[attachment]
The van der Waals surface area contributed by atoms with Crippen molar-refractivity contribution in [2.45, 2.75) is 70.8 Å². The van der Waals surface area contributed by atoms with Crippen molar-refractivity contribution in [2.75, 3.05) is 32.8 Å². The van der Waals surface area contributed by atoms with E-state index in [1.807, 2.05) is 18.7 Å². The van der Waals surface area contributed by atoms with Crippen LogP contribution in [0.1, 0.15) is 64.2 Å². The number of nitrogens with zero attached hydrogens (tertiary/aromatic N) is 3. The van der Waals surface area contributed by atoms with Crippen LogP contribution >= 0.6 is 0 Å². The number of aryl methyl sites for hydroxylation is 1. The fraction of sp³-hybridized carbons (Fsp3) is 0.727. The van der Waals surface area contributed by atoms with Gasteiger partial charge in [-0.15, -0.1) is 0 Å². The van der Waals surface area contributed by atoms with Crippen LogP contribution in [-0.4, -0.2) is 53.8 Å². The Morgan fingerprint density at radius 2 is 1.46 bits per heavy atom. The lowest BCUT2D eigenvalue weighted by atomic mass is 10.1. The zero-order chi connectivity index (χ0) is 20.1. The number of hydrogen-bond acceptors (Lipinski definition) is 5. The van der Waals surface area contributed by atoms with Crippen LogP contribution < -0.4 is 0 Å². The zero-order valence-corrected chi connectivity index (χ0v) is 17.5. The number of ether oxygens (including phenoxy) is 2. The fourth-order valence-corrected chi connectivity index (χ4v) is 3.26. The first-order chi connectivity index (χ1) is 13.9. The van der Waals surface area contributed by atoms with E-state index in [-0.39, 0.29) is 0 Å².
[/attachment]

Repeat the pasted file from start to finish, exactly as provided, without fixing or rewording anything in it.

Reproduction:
The van der Waals surface area contributed by atoms with Crippen molar-refractivity contribution in [2.45, 2.75) is 70.8 Å². The van der Waals surface area contributed by atoms with Crippen molar-refractivity contribution in [2.75, 3.05) is 32.8 Å². The van der Waals surface area contributed by atoms with E-state index in [1.807, 2.05) is 18.7 Å². The van der Waals surface area contributed by atoms with Crippen LogP contribution in [0.1, 0.15) is 64.2 Å². The number of nitrogens with zero attached hydrogens (tertiary/aromatic N) is 3. The van der Waals surface area contributed by atoms with Crippen LogP contribution >= 0.6 is 0 Å². The number of aryl methyl sites for hydroxylation is 1. The fraction of sp³-hybridized carbons (Fsp3) is 0.727. The van der Waals surface area contributed by atoms with Gasteiger partial charge in [-0.15, -0.1) is 0 Å². The van der Waals surface area contributed by atoms with Crippen LogP contribution in [-0.4, -0.2) is 53.8 Å². The Morgan fingerprint density at radius 2 is 1.46 bits per heavy atom. The lowest BCUT2D eigenvalue weighted by atomic mass is 10.1. The zero-order chi connectivity index (χ0) is 20.1. The number of hydrogen-bond acceptors (Lipinski definition) is 5. The van der Waals surface area contributed by atoms with Crippen LogP contribution < -0.4 is 0 Å². The zero-order valence-corrected chi connectivity index (χ0v) is 17.5. The number of ether oxygens (including phenoxy) is 2. The fourth-order valence-corrected chi connectivity index (χ4v) is 3.26. The first-order chi connectivity index (χ1) is 13.9. The van der Waals surface area contributed by atoms with E-state index in [-0.39, 0.29) is 0 Å².